5)  If you are NOT going to have pregen characters, you had better be flexible with your scenario,  In one game I played in, it turned out that fully 80% of the encounters were ones where I was completely useless (either traps that a different party member had to deal with or creatures that were entirely immune to my magic).   In the best game, all the characters had something to do each scene.

To sum up, your focus as a GM should be on your players, first and foremost.  Not the trappings, not the minis, not the terrain or the cool props or long and venerable history leading up to the adventure – the players.  The very first, most important thing you should have is a scenario where the players have important decisions to make that actually affect the outcome, and where characters are not being dragged along like railroad cars behind the plot.  This is not to say that the other stuff can’t be important or wonderful to have – I love a good game that is visually exciting with props and terrain and minis.  But the props and terrain and minis com AFTER the good plot, not BEFORE the good plot, and they certainly aren’t the focus of the plot.  If you have a story to tell, write it down and submit it to a fanzine.  Some railroading is understandable given that you are running a game in a specific time frame, but you MUST leave at least a small sandbox for players to run around in – otherwise they aren’t playing a game, they’re watching a TV show.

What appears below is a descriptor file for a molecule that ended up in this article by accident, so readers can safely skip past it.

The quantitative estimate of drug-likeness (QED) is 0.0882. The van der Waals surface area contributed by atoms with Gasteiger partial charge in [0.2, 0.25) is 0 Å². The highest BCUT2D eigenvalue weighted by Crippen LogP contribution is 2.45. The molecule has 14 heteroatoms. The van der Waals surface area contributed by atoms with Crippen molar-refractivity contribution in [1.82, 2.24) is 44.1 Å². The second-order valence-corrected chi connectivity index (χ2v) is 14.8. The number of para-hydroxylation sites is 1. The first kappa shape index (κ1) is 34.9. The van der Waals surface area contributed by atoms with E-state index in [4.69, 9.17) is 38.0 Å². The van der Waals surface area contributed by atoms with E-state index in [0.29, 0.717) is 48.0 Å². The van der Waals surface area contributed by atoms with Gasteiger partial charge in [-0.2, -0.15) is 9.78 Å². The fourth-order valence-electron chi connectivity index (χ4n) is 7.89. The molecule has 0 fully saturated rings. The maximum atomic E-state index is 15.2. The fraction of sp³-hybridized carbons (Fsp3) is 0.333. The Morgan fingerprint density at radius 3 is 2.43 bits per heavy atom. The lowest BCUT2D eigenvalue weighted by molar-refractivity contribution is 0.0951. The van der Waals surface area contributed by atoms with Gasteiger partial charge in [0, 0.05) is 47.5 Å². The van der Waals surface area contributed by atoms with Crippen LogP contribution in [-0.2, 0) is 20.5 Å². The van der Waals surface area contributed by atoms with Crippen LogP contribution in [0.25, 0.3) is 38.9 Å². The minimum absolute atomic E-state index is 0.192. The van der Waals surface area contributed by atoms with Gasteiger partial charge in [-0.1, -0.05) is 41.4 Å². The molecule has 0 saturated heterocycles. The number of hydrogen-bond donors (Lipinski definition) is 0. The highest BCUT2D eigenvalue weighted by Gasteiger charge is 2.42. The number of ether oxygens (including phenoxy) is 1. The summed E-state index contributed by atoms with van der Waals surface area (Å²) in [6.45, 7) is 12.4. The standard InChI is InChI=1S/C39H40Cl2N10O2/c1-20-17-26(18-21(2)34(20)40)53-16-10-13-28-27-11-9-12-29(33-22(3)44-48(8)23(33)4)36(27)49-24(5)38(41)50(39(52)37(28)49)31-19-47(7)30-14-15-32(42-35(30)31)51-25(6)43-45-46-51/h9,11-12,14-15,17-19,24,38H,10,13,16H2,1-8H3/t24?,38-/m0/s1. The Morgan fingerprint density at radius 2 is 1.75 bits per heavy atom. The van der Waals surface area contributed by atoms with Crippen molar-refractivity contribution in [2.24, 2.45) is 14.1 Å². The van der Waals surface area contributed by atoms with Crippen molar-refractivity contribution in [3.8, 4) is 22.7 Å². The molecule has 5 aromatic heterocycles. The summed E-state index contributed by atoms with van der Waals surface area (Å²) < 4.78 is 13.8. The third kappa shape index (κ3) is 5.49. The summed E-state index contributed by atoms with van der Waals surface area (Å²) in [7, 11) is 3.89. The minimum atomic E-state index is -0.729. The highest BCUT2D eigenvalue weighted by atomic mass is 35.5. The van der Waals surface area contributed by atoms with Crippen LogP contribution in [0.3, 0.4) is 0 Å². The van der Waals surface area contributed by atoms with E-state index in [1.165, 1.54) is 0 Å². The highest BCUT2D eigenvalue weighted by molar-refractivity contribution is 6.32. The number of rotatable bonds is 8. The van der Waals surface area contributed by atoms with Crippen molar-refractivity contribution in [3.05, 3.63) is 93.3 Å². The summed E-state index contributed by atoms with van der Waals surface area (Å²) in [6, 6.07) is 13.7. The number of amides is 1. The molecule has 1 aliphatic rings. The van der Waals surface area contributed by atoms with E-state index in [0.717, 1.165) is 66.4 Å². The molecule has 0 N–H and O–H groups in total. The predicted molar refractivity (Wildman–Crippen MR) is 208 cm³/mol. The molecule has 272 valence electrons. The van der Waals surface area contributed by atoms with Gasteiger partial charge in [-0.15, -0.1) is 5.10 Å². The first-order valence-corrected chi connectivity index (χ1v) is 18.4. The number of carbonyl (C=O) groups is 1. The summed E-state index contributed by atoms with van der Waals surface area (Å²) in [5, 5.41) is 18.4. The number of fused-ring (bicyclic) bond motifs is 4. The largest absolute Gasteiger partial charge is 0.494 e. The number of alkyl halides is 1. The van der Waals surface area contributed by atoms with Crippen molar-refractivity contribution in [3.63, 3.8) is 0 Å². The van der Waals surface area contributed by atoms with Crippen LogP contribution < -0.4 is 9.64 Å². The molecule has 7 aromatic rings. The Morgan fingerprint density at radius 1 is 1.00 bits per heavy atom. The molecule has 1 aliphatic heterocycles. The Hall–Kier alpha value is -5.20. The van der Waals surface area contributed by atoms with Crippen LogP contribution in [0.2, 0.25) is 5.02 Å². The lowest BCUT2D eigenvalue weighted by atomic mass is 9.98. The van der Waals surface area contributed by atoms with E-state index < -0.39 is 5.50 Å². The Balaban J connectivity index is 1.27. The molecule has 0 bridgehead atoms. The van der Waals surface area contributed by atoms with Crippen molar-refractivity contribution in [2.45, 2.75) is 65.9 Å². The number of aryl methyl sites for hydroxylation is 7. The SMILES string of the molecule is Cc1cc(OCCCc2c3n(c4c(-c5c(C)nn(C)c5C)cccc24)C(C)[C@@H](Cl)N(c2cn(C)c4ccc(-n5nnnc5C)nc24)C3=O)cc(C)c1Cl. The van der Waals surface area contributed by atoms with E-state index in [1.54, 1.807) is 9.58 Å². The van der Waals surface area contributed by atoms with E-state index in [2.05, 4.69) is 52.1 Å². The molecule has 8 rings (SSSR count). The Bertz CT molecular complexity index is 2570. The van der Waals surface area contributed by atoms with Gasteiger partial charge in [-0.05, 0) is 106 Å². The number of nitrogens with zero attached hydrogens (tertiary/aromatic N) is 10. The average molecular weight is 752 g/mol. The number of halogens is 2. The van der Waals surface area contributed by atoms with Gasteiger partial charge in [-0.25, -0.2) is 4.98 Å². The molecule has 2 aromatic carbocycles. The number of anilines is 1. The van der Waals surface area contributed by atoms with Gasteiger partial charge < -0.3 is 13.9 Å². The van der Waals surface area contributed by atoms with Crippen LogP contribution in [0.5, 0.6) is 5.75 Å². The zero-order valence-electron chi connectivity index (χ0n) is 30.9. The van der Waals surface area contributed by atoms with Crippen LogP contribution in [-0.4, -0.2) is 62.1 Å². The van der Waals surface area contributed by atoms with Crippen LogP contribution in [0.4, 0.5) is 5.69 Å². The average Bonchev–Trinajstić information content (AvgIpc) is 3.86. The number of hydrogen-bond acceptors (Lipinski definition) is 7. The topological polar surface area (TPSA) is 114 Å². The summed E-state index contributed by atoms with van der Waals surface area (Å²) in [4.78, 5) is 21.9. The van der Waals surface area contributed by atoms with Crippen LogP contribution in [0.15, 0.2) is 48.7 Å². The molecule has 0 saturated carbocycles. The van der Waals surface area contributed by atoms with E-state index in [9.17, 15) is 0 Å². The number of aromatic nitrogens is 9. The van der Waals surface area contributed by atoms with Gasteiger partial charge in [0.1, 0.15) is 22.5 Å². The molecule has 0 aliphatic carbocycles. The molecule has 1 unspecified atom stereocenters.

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6 thoughts on “Pacificon and Convention Games in General

  1. kedamono says:

    I totally agree with your points Ed. Especially with spotlight time. I try to find a way to have each of my players to get spotlight time in a game, and not favoring one over another. Not easy to do with a strong role-player amongst not so strong ones at your table during a con.

    I also have taken to sandboxing my adventures, so that the players can roam around and do what they want. I do have set pieces, but they are mostly used to drive the plot and not to drive the players. I use set pieces to provide information, some potential red herrings, and then let the players choose their own path from that.

    • Edmund Metheny says:

      Thank you! I do recognize that sandboxing is much more taxing on a GM than keeping the adventure railroad going, particularly in a game where you have limited time to bring the adventure to a conclusion.

  2. […] Angelini, Jon Robertson and Edmund Metheny!), the games were lacklustre; Edmund has told the story here and here already so I won’t repeat […]

  3. […] of the six was a lot of fun — while the last five were awful railroads. My husband and I have told the story elsewhere (note that he had one more bad Pathfinder game which I didn’t sit on, […]